And the biggest challenge of 2010?

Motivation, don’t get me wrong I absolutely love what I do, but working long hours by yourself really can take its toll! To overcome this I used to go out every day and do stuff, generally go for a pint in the evening if I’m honest! Or sometimes If I’m not doing dev or design work I would go and take my laptop some place and do admin stuff. Only having people on Twitter, Facebook and IM doesn’t count and it can take you out of the real world!

With the ever increasing rate of tech advances, what do you find is the most challenging aspect of keeping up with the ever evolving online world?

Dealing with Project Management, Admin, Accounts, Server Management, Clients, Marketing, social media, and of course the initial design and development work is what I have to look after on a day to day basis so trying to keep on top of the current trends and technology is somewhat impossible, I do try my very best to keep in the loop, but with all this other stuff going on and with there be improvements in technology every day it can be very difficult to have time to sit back and read a blog post, watch a video or have a chat about HTML5 or something!

Where do you see the web design industry in the future?

Very little flash…. HTML5, CSS3 and jQuery is the future oh and no internet explorer if we are lucky.

2011 is set to be yet another year of dramatic change in the online world. What do you predict will be really big this coming year?

Hopefully the death of Internet Explorer, but if not we can dream right?

And lastly, a BIG THANKS, if you have any final thoughts/ plugs, please feel free..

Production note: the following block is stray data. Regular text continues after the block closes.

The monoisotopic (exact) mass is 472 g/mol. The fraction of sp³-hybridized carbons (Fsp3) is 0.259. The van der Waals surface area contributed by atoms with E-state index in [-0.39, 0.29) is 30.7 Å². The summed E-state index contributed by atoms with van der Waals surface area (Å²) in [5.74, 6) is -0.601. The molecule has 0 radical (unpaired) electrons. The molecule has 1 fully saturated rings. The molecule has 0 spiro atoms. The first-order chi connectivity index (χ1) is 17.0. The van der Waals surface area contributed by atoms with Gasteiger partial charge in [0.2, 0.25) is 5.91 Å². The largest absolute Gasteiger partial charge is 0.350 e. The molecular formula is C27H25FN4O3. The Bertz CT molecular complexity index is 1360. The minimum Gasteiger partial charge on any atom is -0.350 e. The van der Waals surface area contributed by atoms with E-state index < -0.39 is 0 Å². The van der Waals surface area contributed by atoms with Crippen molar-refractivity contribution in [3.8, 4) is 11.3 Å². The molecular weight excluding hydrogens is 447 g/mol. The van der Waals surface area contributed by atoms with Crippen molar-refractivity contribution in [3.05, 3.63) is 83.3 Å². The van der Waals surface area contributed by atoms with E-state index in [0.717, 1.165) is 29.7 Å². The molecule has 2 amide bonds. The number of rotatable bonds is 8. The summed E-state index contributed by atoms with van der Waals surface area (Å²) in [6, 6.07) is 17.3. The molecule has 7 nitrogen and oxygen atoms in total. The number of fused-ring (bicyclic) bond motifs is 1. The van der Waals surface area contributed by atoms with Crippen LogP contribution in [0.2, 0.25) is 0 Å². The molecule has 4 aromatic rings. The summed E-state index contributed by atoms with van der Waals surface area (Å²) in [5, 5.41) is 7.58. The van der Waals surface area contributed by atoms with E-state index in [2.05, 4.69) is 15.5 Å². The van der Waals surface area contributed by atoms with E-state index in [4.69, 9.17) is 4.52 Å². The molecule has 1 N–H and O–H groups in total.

Referring to one of my answers Google UX sketch boarding, it’s interesting!

Twitter www.twitter.com/vivoocreative

Personal twitter - www.twitter.com/himynameislukie (follow at own risk)

Website www.vivoocreative.co.uk

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What To Look Out For in 2011 - Internet Trends

2011 - Yet Another Year of High Speed Change Online

Last year saw a remarkable growth in Social Media, the increase in users on the main social network platforms showed no signs of slowing up. SEO Services are constantly changing to keep up with more sophisticated algorithms and Online Media continues to rapidly evolve.

All signs are pointing to the fact that search engines must pay more attention to the vast amount of social data out there. Social signals such as ‘Like’ buttons may become a key factor in determining the relevancy and popularity of the results we see.

At present, popular Tweets are being instantly indexed, a tell tale sign of what’s to come. This revelation will see the new sponsored Tweets become even more valuable to SEO Services. Real-time search will undoubtedly come into its own this year and become more of an established feature on Google results pages.

We may likely see the end of the PageRank and a new hybrid version that can calculate quality and relevancy to determine value. This may even bring about a decline of duplicate and regurgitated content in the name of rank.

With Smart phones and tablets more affordable than ever, this will mean that keeping in touch on the many social forums will continue to grow. 2011 will see a marked increase in mobile search and yet another influx of even more impressive apps. The application boom will not only feature within the mobile market but also web apps will play a key role as HTML 5 is steadily rolled out to the masses.

A sleek and better looking internet will adorn the New Year as the wonders of the new html and CSS3 will finally give HTML 4 a long needed overhaul. Media rich sites no longer need to rely on third party applications. We as the user will see an end to the excessive messages of ‘To view this content download/ update this player’.

Online Video’s have also followed a pattern of expansion with ever more websites favouring this format to inform users about their wares. Better broadband speeds coupled with cheaper video recording devices and ever more user friendly editing software means the future is set in video format.